A Hume

A Hume
New Year Recipes to Tangle Your Tastebuds

New Year Recipes to Tangle Your Tastebuds

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Three flavoursome, fail-proof January recipes to inspire jaded taste buds and worn out cooks.


At risk of pointing out the obvious, Christmas did not cook itself. No major bout of feasting just happens. The food is rich and elaborate, the table resplendent in all her finery. And it’s all wonderful but when January swings around and the last of the table linen is washed, ironed and put away I look forward to a return to simplicity.


Image source: Pinterest.

Image source: Pinterest.


Palate cleansing food, fresh and zesty. Clear barley broths glistening with the promise of health, blood oranges and sea bass baked until the skin crisps and plump flesh yields.


If that all sounds too virtuous I do have a little something tucked up my sleeve that’ll rattle the slumbering post-festive desire for decadence……



Chicken, leek and barley broth


This is a nutritious soup that will set the worlds to rights. A meal for midweek or weekend lunch. Easily adapted to make the most of left over roast chicken.


2 free-range chicken legs

1.2ltr water

1 onion, quartered

1 carrot, quartered

1 stick of celery, quartered

6 peppercorns

1 bay leaf

100g pearl barley

Olive oil

2 leeks, finely sliced

200g kale


Put the chicken, onion, carrot, celery, peppercorns and bay in a pan with the water. Bring gently to the boil and simmer for 20 mins.


Drain the stock into a clean pan, reserve the chicken legs and discard the other stock ingredients. Add the barley to the pan and simmer for 30 minutes. Add the leeks, season with salt and black pepper and simmer for a further 15 minutes until the barley is tender but still has a little bite.


Shred the meat from the chicken legs and add to the soup, along with kale. Simmer for another 5 minutes until the kale has cooked. Then serve.



Baked sea bass with potatoes


This is a very versatile recipe. It’s easy to throw together but the sea bass gives the impression and flavour of a meal that’s a cut above your average mid-week wonder.

If you feel inclined you can lob in a few cherry tomatoes. I often think cherry tomatoes can be watery if roasted but when the juice runs out it mingles with the garlic and anchovies – delicious.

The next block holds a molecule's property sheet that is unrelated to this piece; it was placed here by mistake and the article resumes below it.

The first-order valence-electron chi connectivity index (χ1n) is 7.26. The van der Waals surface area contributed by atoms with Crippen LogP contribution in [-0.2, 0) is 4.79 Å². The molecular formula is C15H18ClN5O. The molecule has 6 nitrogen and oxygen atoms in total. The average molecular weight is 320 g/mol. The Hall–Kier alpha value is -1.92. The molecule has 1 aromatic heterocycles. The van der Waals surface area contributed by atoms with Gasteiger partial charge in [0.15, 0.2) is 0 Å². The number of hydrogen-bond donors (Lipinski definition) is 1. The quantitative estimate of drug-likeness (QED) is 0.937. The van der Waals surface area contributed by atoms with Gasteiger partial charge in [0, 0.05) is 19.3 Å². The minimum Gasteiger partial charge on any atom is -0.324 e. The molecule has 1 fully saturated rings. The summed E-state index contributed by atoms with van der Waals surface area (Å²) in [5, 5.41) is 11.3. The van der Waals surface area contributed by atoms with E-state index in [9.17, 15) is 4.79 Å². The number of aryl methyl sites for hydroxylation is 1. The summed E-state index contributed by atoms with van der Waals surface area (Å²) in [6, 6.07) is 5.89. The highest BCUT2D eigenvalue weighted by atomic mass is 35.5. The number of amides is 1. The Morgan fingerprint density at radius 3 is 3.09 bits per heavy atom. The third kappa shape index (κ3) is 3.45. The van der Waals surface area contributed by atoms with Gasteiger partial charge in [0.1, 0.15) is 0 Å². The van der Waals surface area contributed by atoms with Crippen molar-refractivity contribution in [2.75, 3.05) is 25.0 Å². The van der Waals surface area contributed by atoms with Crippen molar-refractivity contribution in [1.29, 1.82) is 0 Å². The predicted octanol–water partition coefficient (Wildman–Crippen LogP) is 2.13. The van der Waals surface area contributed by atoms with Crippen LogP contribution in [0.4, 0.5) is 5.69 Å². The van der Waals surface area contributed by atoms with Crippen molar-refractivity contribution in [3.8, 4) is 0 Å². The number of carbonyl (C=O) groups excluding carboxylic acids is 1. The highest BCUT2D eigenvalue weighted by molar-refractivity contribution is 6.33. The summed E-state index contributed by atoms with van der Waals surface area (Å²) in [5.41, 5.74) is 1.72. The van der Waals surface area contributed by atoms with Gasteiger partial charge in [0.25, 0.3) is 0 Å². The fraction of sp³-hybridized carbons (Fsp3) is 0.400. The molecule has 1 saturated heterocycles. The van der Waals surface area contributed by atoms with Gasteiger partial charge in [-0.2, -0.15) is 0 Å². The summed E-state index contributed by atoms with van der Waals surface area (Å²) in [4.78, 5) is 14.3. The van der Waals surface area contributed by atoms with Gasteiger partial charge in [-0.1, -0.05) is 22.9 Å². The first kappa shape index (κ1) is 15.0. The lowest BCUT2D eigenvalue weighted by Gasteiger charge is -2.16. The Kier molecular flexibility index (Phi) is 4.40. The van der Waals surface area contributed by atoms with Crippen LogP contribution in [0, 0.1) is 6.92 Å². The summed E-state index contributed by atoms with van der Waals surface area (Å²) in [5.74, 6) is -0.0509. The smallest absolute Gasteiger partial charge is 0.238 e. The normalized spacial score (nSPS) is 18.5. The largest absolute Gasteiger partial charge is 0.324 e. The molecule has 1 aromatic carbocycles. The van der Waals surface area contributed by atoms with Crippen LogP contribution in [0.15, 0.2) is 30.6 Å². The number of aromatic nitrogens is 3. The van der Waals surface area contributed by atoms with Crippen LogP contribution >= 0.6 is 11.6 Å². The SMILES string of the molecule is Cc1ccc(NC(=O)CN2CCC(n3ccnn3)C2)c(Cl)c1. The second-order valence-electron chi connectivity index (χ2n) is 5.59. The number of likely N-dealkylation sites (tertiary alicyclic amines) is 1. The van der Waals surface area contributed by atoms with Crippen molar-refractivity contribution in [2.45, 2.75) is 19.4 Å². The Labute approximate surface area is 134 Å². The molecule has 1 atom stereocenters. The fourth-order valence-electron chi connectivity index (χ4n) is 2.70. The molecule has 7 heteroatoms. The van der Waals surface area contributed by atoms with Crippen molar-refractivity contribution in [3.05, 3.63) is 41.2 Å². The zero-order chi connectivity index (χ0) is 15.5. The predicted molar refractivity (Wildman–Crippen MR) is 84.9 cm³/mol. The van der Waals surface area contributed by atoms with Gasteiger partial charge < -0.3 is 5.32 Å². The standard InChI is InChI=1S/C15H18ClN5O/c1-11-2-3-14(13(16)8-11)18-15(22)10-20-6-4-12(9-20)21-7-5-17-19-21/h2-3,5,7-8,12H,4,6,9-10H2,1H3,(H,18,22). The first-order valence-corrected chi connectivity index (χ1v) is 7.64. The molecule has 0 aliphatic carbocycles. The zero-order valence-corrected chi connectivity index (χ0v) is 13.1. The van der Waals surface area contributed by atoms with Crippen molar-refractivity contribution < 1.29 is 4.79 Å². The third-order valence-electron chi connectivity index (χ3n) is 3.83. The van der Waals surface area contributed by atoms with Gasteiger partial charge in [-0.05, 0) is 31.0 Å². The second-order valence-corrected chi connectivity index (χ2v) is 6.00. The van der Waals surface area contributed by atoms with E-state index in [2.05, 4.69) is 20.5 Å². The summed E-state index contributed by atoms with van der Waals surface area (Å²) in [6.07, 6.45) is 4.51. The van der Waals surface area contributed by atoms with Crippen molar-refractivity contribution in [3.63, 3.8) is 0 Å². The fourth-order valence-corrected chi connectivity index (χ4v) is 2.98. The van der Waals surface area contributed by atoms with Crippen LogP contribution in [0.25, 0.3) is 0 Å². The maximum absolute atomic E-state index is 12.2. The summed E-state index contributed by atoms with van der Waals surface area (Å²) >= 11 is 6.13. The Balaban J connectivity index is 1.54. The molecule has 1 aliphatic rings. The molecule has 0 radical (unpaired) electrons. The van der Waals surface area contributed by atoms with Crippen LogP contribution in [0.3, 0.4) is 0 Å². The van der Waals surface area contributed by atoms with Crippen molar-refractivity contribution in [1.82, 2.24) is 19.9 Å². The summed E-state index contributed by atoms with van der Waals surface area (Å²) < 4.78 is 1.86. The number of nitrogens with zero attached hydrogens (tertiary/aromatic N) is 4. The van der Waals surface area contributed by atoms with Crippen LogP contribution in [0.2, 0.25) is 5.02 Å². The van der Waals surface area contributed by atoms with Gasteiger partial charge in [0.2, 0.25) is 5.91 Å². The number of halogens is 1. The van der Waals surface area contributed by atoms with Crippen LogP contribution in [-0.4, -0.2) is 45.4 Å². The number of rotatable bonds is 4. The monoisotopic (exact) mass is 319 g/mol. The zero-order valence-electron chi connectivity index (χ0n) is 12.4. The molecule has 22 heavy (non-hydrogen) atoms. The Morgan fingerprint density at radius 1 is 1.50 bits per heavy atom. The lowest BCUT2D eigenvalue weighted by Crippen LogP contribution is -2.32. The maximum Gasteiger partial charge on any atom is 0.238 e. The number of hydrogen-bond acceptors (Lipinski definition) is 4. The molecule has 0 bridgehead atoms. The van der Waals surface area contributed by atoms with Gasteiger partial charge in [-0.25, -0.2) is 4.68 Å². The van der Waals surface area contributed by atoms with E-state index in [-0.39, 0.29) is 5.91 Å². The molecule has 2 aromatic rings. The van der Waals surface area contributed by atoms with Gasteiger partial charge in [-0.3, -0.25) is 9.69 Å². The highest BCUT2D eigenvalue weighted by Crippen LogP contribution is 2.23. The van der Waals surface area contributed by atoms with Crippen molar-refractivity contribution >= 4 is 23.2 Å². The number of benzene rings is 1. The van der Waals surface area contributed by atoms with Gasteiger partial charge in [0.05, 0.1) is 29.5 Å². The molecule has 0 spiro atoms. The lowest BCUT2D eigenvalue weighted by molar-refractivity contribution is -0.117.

450g potatoes, peeled and sliced into round coins about 1cm thick

3tbsp olive oil

2 cloves garlic, sliced

6 anchovy fillets

200g cherry tomatoes

Dried oregano (or a few sprigs of fresh)

2 sea bass fillets


Black pepper


Preheat the oven to 200°C/Gas 6.


Evenly space the sliced potatoes in an oven dish, a single layer thick and bake in the oven for 15 minutes.


Meanwhile heat the olive oil, turn the heat to low and add the garlic and anchovies. Cook until the anchovy ‘melts’ into the oil and the garlic softens but doesn’t colour.


Half the cherry tomatoes. Season the sea bass fillets with a little salt and pepper. Take the potatoes out of the oven. Drizzle the garlic and anchovy infused olive oil over the potatoes, lay the fillets on top, scatter the cherry tomatoes as the final layer and bake in the oven for a further 15 minutes. Serve, maybe with some steamed purple sprouting broccoli for flavour contrast and nutrient boost.



Blood Orange Sorbet


This sorbet is a cinch, especially if you have a juicer. No need for ice cream maker though! It is absolutely jam-packed zesty flavour; honestly your mouth will never have felt so alive.


I served this sorbet along with a chocolate cardamom ice cream when friends came round for pre-Christmas supper. My take on festive favourite chocolate orange. It went down so well I was swollen headed with praise.


250g caster sugar

250ml water

Zest of 2 oranges

750ml blood orange juice (about 6-8 oranges)

1 lemon, juiced


First make the syrup by dissolving the caster sugar in the water. Add the orange zest and leave to cool. Once cool stir in the orange and lemon juice. Decant into a Tupperware or empty ice cream tub and freeze.


If you’re super diligent you can take it back out before it’s completely frozen and give it a whizz in a food processor to ensure an entirely smooth sorbet but really there’s no need. 100% delicious.


I haven’t included the recipe for chocolate cardamom ice cream here but if you want to give it a whirl you can find it in A Good Egg, by Genevieve Taylor.